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I have Sturm-Liouville problem: $x^2u''+xu'+\lambda u=0$

With conditions

$1<x<e^{\pi}$

$u'(1)=0$

$u'({e^\pi})=0$

I wrote this SL problem is self adjoint form:

$\frac{d}{dx}[x \frac{du}{dx}]=-\lambda w(x)u$, where $w(x)=\frac{1}{x}$

Now I have to show on the given interval and subject to given boundary conditions, operator $L$ is Hermitian and find eigenvalues and eigenfunction to verify that the eigenfunctions are orthogonal on the interval $1<x<e^{\pi}$. At last, I have to find expansion function $\delta(x-e)(1<x<e^{\pi})$ in a series of eigenfunctions. I don't know anyting abou expansion function. Also i cannot show orthogonality and operator is Hermitian. How can I do that?

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I won't do the entire problem, but I'll provide some help. First, you need to write your equation in the form of an eigenvalue problem, that is $Lu=\lambda u$. To do this, divide your equation by $-w(x)$, so $$ Lu=\frac{-1}{w(x)}\left[\frac{d}{dx}\left(x\frac{du}{dx}\right)\right] =\lambda u.$$ So you now have your $L$, which should be viewed as an operator in a Hilbert space with inner product $$(\psi, \phi)= \int_{1}^{e^{\pi}}\psi^{*}(x)\phi(x) \ w(x)dx,$$ where $\phi(x)$ and $\psi(x)$ are smooth functions satisfying the boundary conditions of your problem. You wanna show $L$ is hermitian, meaning $(L\psi, \phi)=(\psi, L\phi)$ for arbitrary functions of the aforementioned Hilbert space. Indeed you can use integration by parts twice to show \begin{align}(L\psi, \phi) &= -\int_{1}^{e^\pi}\frac{d}{dx}\left(x\frac{d\psi^*}{dx}\right)\phi dx=\int_{1}^{e^\pi}\left(x\frac{d\psi^*}{dx}\right)\frac{d\phi}{dx} dx \\&=\int_{1}^{e^\pi}\psi^*\left[-\frac{1}{w(x)}\frac{d}{dx}\left(x\frac{d\phi}{dx} \right)\right] w(x)dx =(\psi,L\phi), \end{align} where the boundary terms vanish by virtue of the boundary conditions, and in the last step I multiplied and divided by $w(x)$. Thus, $L$ is hermitian. To verify the eigenfunctions are orthogonal you are gonna have to solve this differential equation. You should then find a set of permissible $\lambda$ (this equation may not be solvable for every possible $\lambda$), and a related solution (the eigenfunction) for each $\lambda$. When you obtain this set of functions (let's call it $\{\phi_n \}$), you must verify that $(\phi_n,\phi_m)=0$ for $n\neq m$, and that $(\phi_n,\phi_n)= c^2$ for some number $c$.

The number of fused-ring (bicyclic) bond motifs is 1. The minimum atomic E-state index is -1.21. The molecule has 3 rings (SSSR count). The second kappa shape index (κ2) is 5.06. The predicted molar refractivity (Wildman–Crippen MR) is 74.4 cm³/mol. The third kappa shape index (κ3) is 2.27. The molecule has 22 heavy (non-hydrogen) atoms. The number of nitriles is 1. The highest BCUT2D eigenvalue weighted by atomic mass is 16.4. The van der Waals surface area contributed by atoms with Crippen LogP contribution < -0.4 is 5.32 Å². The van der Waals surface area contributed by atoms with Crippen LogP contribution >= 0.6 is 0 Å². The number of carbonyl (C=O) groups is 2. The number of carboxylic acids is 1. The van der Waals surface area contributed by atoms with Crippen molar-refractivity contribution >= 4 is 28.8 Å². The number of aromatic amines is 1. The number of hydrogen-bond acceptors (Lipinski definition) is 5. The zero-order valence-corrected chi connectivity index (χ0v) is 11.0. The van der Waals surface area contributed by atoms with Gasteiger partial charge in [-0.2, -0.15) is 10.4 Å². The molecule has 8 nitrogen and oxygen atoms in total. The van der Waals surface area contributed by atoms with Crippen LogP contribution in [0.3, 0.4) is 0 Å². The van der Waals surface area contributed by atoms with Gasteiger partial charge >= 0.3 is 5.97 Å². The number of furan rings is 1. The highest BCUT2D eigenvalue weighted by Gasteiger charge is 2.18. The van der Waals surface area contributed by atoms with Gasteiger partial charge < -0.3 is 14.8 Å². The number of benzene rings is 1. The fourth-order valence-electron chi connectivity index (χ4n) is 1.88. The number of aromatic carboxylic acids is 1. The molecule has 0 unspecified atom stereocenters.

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  • $\begingroup$ Tomorrow I'll try these. Thanks a lot! $\endgroup$ May 23 at 0:15

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